Throughout its existence, the Atlantic Alliance has reflected a complex and dynamic process-a "transatlantic bargain." The former U.S. Ambassador to NATO, Harlan Cleveland, has described this "bargain" as partly an understanding among the European members of the Alliance, but mostly a deal between them and the United States. NATO, he contends, is an arena of organized controversy. "Each year the mix of NATO defense forces and the character of allied political collaboration change, adjusting to the shifting technology of war and to ... the tides of domestic politics in each of the fifteen NATO countries. But while the bargain changes, the constant is a consensus among the allies that there has to be a bargain."
This notion helps explain how NATO has survived over the years of crises, both external and internal, that, measured by the historical yardstick of alliances, might long ago have ripped apart a less cohesive pact. Yet the optimism can be overdrawn. Beneath the periodically rough, periodically serene surface of the Alliance an undertow has steadily gained strength. The "transatlantic bargain" is strained by "transatlantic drift"-a growing divergence between the security interests and perceptions of the United States and those of its West European partners. Unless the Alliance soon addresses, and takes steps to redress, the basic causes of this drift, all of the temporary accommodations among the Alliance partners may finally fail to prevent an ultimate crisis of mutual confidence.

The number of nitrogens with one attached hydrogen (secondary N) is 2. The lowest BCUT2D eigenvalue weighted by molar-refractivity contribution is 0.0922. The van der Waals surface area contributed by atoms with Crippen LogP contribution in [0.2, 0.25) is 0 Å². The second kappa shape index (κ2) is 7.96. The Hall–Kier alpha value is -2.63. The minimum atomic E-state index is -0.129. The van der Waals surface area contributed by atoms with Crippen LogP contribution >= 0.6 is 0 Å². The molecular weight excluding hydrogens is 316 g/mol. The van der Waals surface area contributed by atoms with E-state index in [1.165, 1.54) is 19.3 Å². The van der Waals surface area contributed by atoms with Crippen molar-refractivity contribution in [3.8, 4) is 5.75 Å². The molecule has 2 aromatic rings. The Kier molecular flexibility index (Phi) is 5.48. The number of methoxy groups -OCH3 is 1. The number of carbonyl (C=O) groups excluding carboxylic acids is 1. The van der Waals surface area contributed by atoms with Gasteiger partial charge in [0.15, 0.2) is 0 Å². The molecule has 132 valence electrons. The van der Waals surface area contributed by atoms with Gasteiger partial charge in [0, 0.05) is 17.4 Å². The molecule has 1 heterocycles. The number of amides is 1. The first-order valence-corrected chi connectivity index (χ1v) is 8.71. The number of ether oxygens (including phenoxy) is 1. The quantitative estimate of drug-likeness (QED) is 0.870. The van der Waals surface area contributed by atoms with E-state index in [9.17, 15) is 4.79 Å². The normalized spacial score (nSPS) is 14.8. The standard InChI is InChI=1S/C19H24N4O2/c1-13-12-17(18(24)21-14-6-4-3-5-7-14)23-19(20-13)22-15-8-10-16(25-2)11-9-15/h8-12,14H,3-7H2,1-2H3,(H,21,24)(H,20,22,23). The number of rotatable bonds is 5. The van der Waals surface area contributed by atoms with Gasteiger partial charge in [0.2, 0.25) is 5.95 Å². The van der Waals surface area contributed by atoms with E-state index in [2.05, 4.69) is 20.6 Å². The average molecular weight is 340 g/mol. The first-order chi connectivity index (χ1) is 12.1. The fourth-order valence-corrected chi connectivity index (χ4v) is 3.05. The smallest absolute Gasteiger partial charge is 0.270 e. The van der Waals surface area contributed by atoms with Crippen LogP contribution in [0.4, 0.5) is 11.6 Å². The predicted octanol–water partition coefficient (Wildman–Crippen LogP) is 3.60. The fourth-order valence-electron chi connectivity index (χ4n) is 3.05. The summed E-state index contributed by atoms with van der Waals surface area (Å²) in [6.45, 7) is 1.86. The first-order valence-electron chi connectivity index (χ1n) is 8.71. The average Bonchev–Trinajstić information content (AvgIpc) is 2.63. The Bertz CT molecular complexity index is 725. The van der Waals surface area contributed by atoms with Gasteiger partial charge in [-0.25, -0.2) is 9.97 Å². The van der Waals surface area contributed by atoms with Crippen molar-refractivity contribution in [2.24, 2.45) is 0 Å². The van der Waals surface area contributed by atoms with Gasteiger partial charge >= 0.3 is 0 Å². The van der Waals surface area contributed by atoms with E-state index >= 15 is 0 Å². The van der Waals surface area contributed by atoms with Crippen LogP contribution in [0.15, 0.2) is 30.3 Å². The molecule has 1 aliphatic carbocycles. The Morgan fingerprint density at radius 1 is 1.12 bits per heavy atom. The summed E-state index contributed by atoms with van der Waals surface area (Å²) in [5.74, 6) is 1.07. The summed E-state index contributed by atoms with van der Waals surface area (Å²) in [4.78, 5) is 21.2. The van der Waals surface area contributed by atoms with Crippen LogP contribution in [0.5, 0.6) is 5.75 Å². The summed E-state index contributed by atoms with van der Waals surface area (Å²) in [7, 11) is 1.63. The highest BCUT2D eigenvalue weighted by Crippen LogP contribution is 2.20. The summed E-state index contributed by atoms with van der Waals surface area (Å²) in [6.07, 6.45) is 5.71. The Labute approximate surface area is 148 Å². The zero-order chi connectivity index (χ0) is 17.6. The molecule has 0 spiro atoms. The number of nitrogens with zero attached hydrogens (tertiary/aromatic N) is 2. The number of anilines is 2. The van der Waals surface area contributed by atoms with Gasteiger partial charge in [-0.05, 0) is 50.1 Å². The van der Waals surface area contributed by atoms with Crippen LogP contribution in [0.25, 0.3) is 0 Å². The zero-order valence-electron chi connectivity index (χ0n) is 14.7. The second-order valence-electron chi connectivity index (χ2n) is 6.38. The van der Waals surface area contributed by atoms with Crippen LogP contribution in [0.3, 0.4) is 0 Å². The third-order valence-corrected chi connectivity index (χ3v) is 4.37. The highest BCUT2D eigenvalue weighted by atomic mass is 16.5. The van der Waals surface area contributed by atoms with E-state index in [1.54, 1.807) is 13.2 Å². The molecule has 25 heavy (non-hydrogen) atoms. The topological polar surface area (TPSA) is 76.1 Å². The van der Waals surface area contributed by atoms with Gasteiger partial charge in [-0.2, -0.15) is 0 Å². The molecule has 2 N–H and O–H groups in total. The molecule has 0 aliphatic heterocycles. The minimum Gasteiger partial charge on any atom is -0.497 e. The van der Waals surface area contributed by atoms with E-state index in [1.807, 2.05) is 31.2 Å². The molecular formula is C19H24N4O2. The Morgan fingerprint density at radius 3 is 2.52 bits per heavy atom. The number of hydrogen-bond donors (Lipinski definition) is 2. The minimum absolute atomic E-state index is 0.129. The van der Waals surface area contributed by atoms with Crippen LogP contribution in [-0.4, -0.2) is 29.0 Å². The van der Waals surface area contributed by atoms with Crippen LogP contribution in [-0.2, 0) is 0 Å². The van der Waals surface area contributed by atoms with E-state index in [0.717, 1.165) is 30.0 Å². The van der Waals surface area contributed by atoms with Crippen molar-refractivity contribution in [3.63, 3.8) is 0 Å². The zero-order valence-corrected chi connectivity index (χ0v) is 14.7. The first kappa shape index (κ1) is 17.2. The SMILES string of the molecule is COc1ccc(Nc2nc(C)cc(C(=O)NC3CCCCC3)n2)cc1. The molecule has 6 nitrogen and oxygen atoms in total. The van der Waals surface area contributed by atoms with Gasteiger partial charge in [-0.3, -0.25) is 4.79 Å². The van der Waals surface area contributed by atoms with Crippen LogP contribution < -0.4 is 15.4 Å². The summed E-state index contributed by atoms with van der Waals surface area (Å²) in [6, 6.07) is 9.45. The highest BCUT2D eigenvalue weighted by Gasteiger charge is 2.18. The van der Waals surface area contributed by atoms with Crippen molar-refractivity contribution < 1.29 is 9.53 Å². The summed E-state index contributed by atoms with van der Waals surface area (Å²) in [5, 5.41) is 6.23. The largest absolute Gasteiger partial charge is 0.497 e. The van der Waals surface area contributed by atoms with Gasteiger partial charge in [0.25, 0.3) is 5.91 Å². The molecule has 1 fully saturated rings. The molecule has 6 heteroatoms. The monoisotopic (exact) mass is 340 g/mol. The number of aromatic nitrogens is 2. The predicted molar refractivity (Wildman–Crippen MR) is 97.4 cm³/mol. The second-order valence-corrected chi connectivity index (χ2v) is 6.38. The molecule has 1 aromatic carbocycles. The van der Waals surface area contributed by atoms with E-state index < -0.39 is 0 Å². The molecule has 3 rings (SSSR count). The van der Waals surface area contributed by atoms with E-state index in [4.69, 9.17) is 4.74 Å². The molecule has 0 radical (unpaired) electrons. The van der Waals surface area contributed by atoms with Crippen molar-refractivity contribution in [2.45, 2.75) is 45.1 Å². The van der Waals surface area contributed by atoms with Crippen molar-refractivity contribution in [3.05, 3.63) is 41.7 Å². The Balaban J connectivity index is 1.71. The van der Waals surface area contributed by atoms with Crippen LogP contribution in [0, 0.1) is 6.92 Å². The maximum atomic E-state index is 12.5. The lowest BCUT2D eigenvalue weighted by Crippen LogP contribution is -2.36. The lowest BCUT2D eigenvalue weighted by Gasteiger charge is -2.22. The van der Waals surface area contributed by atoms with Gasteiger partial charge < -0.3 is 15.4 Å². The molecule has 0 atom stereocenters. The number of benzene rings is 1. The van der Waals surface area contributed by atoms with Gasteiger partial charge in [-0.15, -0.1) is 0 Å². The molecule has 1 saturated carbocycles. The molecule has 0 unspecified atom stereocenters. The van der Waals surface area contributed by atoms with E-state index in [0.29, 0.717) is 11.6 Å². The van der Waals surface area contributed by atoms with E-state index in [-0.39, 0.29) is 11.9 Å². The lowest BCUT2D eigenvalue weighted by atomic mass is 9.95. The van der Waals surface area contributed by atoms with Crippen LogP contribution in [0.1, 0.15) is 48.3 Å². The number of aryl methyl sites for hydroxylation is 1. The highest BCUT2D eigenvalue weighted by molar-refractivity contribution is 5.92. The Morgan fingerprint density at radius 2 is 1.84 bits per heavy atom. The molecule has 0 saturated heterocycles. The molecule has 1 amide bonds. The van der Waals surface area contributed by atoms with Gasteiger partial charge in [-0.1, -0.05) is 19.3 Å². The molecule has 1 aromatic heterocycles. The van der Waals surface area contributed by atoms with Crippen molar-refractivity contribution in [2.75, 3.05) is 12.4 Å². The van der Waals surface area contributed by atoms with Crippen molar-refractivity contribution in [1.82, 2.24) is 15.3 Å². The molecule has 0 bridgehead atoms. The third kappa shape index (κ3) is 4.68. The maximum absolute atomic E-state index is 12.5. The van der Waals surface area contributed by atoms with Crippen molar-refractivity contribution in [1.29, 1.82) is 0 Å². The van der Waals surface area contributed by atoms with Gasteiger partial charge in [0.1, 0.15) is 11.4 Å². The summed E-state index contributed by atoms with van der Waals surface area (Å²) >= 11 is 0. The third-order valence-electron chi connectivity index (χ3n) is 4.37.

The fact of transatlantic drift has long been recognized. Indeed, the massive literature on the Atlantic Alliance yields by now almost a standard lexicon of perceived causes. Thus, it is alleged, the "cement of fear" which bound NATO in its formative years has crumbled with greater stability and détente. As the once devastated and helpless European members of the Alliance have regained their economic muscles and political self- confidence, they have progressively chafed under and rebelled against American domination. Their resentments have been fueled by economic rivalry and fiscal quarrels with the United States.
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